Posted by: Judy | October 30, 2017

Self Care 4 of 25

I want to take the same care going through these as the last group of statements, focusing on solutions. I’m not good at self care, but I am learning.

Original link:

4. I struggle with basics. I forget to shower, eat, drink, and do things like buy myself clothes. I feel my needs get in the way of others.

My response:

Yes. In the last Self Care post, I talked about my eating struggles. This one is more encompassing. Abusers teach the victim they are worthless. Note of clarification: In the “grooming” stage, an abuser assures the victim they are priceless. Assuring the victim they are loved is also a tool used to keep the victim tied to the abuser. I reached the point where all compliments from my abusers were suspect. I knew I was being reeled in close enough, emotionally at least and sometimes physically, for the abuser to land a blow, usually a verbal one. It took me a long time to realize that pulling me into their physical space, violating my own, created a false sense of intimacy. It’s horribly confusing. It’s part of gaslighting. Keep the victim confused and reaching for the nearest help, the abuser. It’s a vicious cycle.

Because I believed I was worthless, I didn’t deserve basic care. I was knowingly fed food that made me sick. I was given clothes that didn’t fit properly. I was told I should be grateful because others were more in need than I was. If I could survive with less, maybe I wouldn’t be noticed. If I wasn’t noticed, maybe I’d be safe. All lies.

Important note: Just because someone is worse off than you are doesn’t mean your pain should be ignored. You still have to live your life. Being aware of the plight of others means you recognize the world doesn’t revolve around you. Wanting to help is good. Ignoring your own needs isn’t healthy. You’ll be able to help others better if you take care of yourself first. Like the flight instruction: If the oxygen masks drop, put one on yourself first, before you put it on your child. It will help you think more clearly and be more effective in helping others.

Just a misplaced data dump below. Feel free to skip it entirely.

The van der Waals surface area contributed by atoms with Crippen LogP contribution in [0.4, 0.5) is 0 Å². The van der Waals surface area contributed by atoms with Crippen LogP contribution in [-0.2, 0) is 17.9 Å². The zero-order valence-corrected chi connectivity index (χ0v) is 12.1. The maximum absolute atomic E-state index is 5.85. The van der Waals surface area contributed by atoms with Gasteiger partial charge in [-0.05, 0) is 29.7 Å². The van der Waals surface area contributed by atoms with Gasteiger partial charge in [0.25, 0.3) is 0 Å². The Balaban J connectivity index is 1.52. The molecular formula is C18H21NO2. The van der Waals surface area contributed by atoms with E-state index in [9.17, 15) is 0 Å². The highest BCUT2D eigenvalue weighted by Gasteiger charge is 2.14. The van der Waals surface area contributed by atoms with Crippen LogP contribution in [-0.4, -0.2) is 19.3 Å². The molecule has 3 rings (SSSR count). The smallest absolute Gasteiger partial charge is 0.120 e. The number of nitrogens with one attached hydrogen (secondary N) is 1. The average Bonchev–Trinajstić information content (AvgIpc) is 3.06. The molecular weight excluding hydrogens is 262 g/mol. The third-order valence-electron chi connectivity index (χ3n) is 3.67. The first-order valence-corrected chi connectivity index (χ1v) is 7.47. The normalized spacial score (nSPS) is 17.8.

My dog helped me change my perspective. No one was allowed to insult my dog, even though they insulted me and I said nothing. My dog saw the vet before I saw the doctor. My dog’s food was purchased before mine. I took my dog for walks when I wouldn’t have done it for me. Then I added a horse. He saw the vet and the ferrier in a timely manner. I would do things for my fur babies I wouldn’t do for me. In order to take care of them, I had to take a certain measure of care of myself. No matter how much I wanted to stay in bed, with the covers pulled over my head, the animals had to be taken care of, so I’d at least drag myself out of bed and take care of them. Doing for them helped me see the need to treat myself better, but that isn’t what helped me follow through.

I herniated a disc in my back and, despite the pain for months, I didn’t see the doctor until I reached the point where I couldn’t bend over enough to pet my dog. I could live with the pain. I couldn’t live without being able to pet my dog.

My horse has been gone for 15 years, and my dog has been gone for 11. Only this year did I finally reach the point where I’m buying clothes I need without feeling guilty.

One thing at a time. Start with something small for yourself. Eat at regular times. Without my dog, why should I walk every day? Walk a little every day. I started with walking to the end of the driveway, for a week. I doubled the distance, for a week. I gradually added more and more. I’m currently walking a little over 1-1/2 miles 3x a week, 1 mile 1x a week, and 1/2 mile 2x a week. I give myself one day off a week. Because of my herniated disc, I do the physical therapy routine 6 days a week, given to me by my physical therapist, 12 years ago. I try to be in bed before midnight. I wake up about the same time every day. Sometimes, it’s not eating two ice cream sandwiches.

Only you can change you. I’ve attempted to make huge changes. It never works. Taking little steps works better for me. I endeavor to not beat myself up when I loose ground. I saw a meme that helped me gain a new perspective: One step forward and two steps back is a cha-cha. When I feel like I’m back at the bottom, I remind myself that it’s familiar territory; I’ve been there so many times I know where to go from there. Be kind to you.


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